Apparently, conquering the world’s largest continent was not enough of for everyone’s favorite English duo. Pushing the envelope of modern adventure, Ewan McGregor and Charley Boorman continue their motorcycle escapades in the television series “Long Way Down”.This time, the lines drawn on the map lead from the northern tip of Scotland to the southernmost coast of South Africa. Three years after their first adventure, “Long Way Down” takes on fourteen of the African countries. That’s right. I said fourteen.
I just had one of the most extraordinary days on The Road of Bones. We started at 7:30 and we didn’t stop for a break ’til 6:30 this evening. They were twelve of the most exciting hours of motorcycling I’ve ever done in my life, unbelievable. The roads were just deteriorated and deteriorated. We were riding on mud, gravel, and puddles, and pot holes, and rivers, and bogs. It was just everything thrown at us at once. – Ewan McGregor
“Adventure” is one of those interesting words. It really means something different to everyone. There are adventure movies, adventure books, and adventure sports, and then there are adventure toys and adventure games. Each of these carrying a different definition and with each definition a different interpretation. At some point in history, maybe when fewer and fewer discoveries were being made, adventure has become an adjective and not a noun. Most recently, I had the pleasure of coming across what I believe is a genuine adventure, noun, not adjective.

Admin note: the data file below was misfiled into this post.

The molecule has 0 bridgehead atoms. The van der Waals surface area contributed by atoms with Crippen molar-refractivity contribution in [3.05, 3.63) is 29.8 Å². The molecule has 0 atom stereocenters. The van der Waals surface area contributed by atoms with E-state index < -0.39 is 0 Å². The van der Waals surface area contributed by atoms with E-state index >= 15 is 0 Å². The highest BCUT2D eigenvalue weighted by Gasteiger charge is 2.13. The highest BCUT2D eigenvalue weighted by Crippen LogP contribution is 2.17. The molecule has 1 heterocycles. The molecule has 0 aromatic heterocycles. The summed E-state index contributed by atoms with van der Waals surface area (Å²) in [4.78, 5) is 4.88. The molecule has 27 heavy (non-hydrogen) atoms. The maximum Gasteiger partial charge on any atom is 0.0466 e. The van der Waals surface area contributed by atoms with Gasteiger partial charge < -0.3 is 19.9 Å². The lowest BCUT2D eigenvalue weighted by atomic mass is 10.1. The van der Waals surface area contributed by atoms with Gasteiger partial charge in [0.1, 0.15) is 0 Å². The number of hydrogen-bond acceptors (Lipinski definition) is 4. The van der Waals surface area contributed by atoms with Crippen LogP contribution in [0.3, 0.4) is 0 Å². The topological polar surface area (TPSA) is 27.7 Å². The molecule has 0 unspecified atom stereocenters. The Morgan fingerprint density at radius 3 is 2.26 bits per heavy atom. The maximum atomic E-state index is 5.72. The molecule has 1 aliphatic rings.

Saint Augustine declared that “the world is a book, and those who have not traveled have read only one page.” Only firsthand experience can validate or challenge our intuitions, giving us confidence about risky political decisions in a complex world of instant feedback loops and unintended consequences. During travel, perception and thought merge; a contradiction can emerge as a truth to be revealed, not some exception to be disproved. Such ambiguity is the corollary of complexity, after all. Reality is famously resistant to theories that measure the world according to what it should be rather than how it really is. Instead, exploring the patterns of the second world aesthetically, honoring the value of purely sensory judgments — this exposes characteristics that are common to the entire second world; differences are revealed to be more relative than absolute.
Parag Khanna, The Second World: Empires and Influence in the New Global Order (2008)